Kitchen Basics: Measuring Cups

RSVP Measuring Cups ? 7 Piece Stainless Steel Set By RSVP

7 Piece Stainless Steel Measuring Set By RSVP

Measuring cups may seem a little boring to start off a regular series with, but when it comes down to it, those little cups are pretty darn important in the kitchen.

There are two different kinds of measuring cups, one kind for measuring wet ingredients and another for dry. It’s important to use the right kind for whatever you are measuring. Will you get close if you use the wrong type? Sure, but be forewarned! If you use cups designed for dry ingredients to measure liquids, you will always short the liquid or end up spilling and if you use those designed to measure liquids for dry ingredients, you will always be over since there isn’t an easy way to level without tamping down the ingredient you are measuring. I’ve found that I use measuring cups most often when I am baking and with baking it is uber important to get your measurements correct. A bread made with too much dry ingredients and not enough liquids isn’t going to turn out right.

Measuring cups for dry ingredients are normally metal or plastic with a rigid rim and a sturdy handle. They usually come in sets of 1/4 cup, 1/3 cup, 1/2 cup and 1 cup and sometimes you can find sets that also include 1/8 cup, 2/3 cup and 3/4 cup like the set I have here from Cooking.com. For a very long time, I used only plastic measuring cups, but after about the fourth set of those in five years, I decided that was enough. I bought a metal set and I’ve never looked back. My plastic ones just didn’t hold up…they would crack or even melt in the dishwasher (despite being labeled as dishwasher safe) and one set even discolored weirdly. My metal ones are awesome. They stack up nicely, clean easily, and have a nice heft to them. When you are measuring dry ingredients, you should never press and compact the ingredient into the cup, except when you are measuring brown sugar which is always packed into the cup. To measure everything else, fill the cup to the brim lightly and then level it off with the flat side of a knife. Packing an ingredient that shouldn’t be, such as flour, will throw off your recipe.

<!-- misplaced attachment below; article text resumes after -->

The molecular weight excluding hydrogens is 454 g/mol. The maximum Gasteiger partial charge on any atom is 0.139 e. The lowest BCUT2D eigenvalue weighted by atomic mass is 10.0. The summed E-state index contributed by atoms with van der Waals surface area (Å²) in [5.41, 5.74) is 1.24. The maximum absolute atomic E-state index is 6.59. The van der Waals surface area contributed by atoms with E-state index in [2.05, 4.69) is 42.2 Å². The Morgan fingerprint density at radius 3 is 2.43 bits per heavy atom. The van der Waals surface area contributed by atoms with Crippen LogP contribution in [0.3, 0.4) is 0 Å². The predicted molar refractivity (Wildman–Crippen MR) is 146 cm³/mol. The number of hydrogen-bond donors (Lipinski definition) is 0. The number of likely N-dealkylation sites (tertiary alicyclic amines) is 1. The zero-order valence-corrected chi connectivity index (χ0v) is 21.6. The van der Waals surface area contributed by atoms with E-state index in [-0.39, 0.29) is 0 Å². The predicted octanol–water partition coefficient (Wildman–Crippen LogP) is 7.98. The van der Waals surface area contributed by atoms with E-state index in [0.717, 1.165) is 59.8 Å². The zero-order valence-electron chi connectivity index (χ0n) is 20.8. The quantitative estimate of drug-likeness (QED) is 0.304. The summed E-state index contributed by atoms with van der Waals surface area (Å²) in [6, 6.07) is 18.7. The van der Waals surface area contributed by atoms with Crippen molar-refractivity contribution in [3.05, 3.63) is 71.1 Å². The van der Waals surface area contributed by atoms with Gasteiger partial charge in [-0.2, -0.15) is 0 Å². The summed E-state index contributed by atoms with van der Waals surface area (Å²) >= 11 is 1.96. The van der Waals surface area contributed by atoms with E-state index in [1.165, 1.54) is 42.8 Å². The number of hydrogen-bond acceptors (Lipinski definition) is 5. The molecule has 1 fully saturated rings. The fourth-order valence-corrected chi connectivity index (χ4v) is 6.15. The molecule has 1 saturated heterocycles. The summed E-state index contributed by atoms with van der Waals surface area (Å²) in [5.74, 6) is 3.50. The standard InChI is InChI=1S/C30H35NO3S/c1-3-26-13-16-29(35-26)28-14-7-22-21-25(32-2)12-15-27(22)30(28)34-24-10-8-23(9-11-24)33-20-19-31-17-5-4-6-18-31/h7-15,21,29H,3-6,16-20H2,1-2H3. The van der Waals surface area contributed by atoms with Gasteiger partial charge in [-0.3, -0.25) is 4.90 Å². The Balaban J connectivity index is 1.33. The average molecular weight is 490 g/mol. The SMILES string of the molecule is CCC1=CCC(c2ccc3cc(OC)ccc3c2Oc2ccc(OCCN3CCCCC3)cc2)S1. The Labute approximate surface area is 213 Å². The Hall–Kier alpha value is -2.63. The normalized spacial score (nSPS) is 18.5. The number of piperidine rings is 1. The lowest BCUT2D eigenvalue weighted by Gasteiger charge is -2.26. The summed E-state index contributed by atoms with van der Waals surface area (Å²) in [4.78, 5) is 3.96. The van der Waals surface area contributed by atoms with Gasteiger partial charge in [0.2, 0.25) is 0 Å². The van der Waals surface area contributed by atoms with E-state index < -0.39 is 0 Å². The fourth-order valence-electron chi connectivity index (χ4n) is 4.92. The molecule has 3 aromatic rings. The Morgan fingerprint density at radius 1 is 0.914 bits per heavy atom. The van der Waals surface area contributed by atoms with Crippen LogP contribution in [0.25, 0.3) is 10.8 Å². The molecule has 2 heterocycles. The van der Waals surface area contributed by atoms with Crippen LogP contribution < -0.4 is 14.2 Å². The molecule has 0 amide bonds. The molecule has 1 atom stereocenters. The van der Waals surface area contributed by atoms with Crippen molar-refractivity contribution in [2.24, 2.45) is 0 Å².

Pyrex 1-c. Liquid Measuring Cup

Pyrex One Cup Glass Measuring Cup

Wet measuring cups are usually glass or clear plastic so you can read the amount through the side at eye level. They have a spout for pouring and usually have a handle as well for easy use. I would advocate going with glass and specifically Pyrex for a couple of reasons. First, they are glass, so repeated trips through the dishwasher won’t make them brittle. Also, the measurement marks on Pyrex are really baked on there, so they won’t scratch off with use. Finally, the handles are attached in such a way that they are stackable so you can have multiple volumes of measuring cups and they won’t take up a ton of space. Now, glass can break (it’s glass!) but I’ve been using my Pyrex measuring cups for almost 15 years and I’ve even dropped them from time to time (not recommending this) but they still look like they’re new.

I’ll be posting regularly on kitchen tools, terms, ingredients, and tricks, so keep an eye out for another useful Kitchen Basics review shortly!